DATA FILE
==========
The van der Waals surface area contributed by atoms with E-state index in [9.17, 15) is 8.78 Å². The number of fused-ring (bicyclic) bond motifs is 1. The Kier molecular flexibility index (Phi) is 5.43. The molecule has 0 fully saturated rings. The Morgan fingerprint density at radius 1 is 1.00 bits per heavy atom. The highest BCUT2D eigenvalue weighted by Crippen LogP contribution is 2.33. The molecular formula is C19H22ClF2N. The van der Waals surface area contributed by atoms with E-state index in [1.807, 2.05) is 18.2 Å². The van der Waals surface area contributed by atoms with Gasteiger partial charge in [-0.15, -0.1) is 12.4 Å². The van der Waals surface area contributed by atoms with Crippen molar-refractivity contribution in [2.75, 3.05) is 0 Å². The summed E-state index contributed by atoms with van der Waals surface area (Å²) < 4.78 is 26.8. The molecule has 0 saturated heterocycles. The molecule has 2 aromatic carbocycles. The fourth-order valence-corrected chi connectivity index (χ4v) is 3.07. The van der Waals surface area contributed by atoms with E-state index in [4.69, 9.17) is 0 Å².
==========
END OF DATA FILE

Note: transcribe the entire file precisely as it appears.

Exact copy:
The van der Waals surface area contributed by atoms with E-state index in [9.17, 15) is 8.78 Å². The number of fused-ring (bicyclic) bond motifs is 1. The Kier molecular flexibility index (Phi) is 5.43. The molecule has 0 fully saturated rings. The Morgan fingerprint density at radius 1 is 1.00 bits per heavy atom. The highest BCUT2D eigenvalue weighted by Crippen LogP contribution is 2.33. The molecular formula is C19H22ClF2N. The van der Waals surface area contributed by atoms with E-state index in [1.807, 2.05) is 18.2 Å². The van der Waals surface area contributed by atoms with Gasteiger partial charge in [-0.15, -0.1) is 12.4 Å². The van der Waals surface area contributed by atoms with Crippen molar-refractivity contribution in [2.75, 3.05) is 0 Å². The summed E-state index contributed by atoms with van der Waals surface area (Å²) < 4.78 is 26.8. The molecule has 0 saturated heterocycles. The molecule has 2 aromatic carbocycles. The fourth-order valence-corrected chi connectivity index (χ4v) is 3.07. The van der Waals surface area contributed by atoms with E-state index in [4.69, 9.17) is 0 Å².